Salvaged Wood Planter

I showed you my newly made planter yesterday.

This planter box is totally made from salvaged wood.
This planter box is totally made from salvaged wood.

Now for the step by step.

My not-to-scale sketch of the plans.
My not-to-scale sketch of the plans.

First we laid out some old fence wood that had been rotting in the wood pile.

I even used some old stakes Charlie had cut from a salvaged fence.
I even used some old stakes Charlie had cut from a salvaged fence.

Generally following Ana White’s plans for a cedar planter I cut 1 by 6s (actually 5.5 inches wide) into 18 inch long pieces.  Cut 12 (3 each for 4 sides).

1 by 6s cut to 18 inches. (3 are pictured here side by side.)
1 by 6s cut to 18 inches. (3 are pictured here side by side.)

Then I attached these pieces from the back with screws to 18-inch-long 1 by 3s top and bottom making 4 panels.

The top and bottom rails are screwed from behind.
The top and bottom rails are screwed from behind.

To each panel I attached 22-inch-long 1 by 3 stiles with 1-1/4 inch pocket screws (2 screws at the top rail and 2 at the bottom). (This is where the plan deviates from Ana’s.  She uses 2 by 2s as stiles/legs.) Be sure to make 4 left side legs and 4 right side legs.  I unfortunately forgot this detail so needed to redrill one of the legs.  The funny thing is I should have needed to redrill FOUR legs. Hmmmm!

Make 8 legs -- 4 l4ft side and 4 right side.
Make 8 legs — 4 left side and 4 right side.

I screwed the four panels along the edges to make a box.

I used a utility stool to support the legs until they were attached together.
I used a utility stool to support the sides until they were attached together.

Once the sides were secure I added a piece of wood 12 inches from the top to the inside of 2 opposite panels to hold the bottom of the planter.  This measurement is totally dependent upon what you decide to use the planter for.  I’m putting in a large pot but it can also be shorter if you are actually adding dirt and planting something or if you’re using smaller pots.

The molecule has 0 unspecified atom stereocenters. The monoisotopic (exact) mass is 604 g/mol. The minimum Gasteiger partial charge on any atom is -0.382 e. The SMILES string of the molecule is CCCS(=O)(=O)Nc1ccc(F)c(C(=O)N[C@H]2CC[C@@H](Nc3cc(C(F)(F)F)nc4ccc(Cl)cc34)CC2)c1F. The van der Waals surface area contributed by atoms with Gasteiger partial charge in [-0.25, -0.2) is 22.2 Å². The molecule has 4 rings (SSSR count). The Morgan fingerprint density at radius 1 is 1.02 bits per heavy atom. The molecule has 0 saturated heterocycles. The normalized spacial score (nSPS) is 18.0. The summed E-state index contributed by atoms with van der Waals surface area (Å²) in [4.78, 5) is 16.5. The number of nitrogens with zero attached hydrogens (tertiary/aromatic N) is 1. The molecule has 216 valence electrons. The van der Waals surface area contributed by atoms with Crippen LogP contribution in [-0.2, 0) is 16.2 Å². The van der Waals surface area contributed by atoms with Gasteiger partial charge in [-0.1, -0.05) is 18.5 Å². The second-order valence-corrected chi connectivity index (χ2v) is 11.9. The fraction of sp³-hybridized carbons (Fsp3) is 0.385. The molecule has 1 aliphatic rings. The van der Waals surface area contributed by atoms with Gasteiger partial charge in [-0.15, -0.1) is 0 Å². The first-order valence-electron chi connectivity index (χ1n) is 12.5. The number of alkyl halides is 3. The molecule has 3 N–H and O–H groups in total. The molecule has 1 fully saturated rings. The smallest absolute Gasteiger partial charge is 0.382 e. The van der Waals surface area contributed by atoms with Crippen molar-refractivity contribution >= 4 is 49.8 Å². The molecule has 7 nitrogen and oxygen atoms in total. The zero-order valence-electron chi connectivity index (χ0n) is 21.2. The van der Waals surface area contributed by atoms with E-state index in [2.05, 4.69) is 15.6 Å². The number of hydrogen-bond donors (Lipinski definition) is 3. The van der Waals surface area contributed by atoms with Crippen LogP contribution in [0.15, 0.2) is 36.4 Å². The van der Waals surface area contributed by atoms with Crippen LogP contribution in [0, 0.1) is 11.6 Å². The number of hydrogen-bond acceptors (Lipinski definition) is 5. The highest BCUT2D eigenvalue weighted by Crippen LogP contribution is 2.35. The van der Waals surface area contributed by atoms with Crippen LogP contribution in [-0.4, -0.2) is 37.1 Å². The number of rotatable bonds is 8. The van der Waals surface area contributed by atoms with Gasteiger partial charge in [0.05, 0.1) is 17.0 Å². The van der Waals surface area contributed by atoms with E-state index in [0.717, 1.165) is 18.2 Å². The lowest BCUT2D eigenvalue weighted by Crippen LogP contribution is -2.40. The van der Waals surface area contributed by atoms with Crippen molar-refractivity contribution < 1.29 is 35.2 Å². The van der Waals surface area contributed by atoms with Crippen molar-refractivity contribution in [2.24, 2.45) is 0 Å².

The cleat is screwed inside 2 opposite sides of the planter.
The cleat is screwed inside 2 opposite sides of the planter.

I laid 2 by 4s across the bottom of the planter on the cleats.

Any scrap wood can create the bottom of the planter.
Any scrap wood can create the bottom of the planter.

The most difficult part was putting a mitered sill on the top edge of the planter which was only difficult because the lumber was not in standard widths. I screwed the sill down which makes carrying it a little easier even though it’s heavy. (This, too, is a deviation from the original plan.)

Ooooooh, mitered corners.
Ooooooh, mitered corners.

Then I tried a variety of plants and pot sizes.

After I tried a boxwood (which was waaay toooo small) I tried an olive tree which looked pretty good.
After I tried a boxwood (which was waaay toooo small) I tried an olive tree which looked pretty good.

Finally liked the gardenia by the front door best.

The gardenia is a good size for this planter which is ultimately 22 inches by 22 inches.
The gardenia is a good size for this planter which is ultimately 22 inches by 22 inches.

Charlie really likes this planter.  It’s rustic and masculine.

A rustic planter made from salvaged wood.  FREE!
A rustic planter made from salvaged wood. FREE!

I’ve decided to make 2 more in a 2/3 size version with purchased wood (since the salvage is mostly used up)  for the boxwood at the front of the potager.

Have you built anything? Did you change the plans?
I linked this to
Ana White - making a home with handmade furniture and other DIY projects

Author: Jo

Welcome to The Glade, where the second generation of renovations has just begun and the mania about our home, music and other passions fill our days and nights. We’re Charlie and Jo in the music world; Mary Jo and Charles to family; and JoJo and Charlie to each other. We are renovating a midcentury house in a Victorian historic district where we want to live there the rest of our lives. It's a 1946 house located in Maryland. We were married in this house. Thus far (pre-blog) we refinished cabinets, added a window seat (still working on the cushion), rearranged a wall in the guest house due to sink/vanity replacement, planted a vegetable garden, and other quick and not-so-quick fixes. So this latest zeal for construction is the result of my having lived here since 1997 and feeling a need to ready the house for the next chapter and beyond.

2 thoughts on “Salvaged Wood Planter”

  1. I definitely like this plan. My husband built planter boxes from salvaged slats from our old privacy fence a few years ago.

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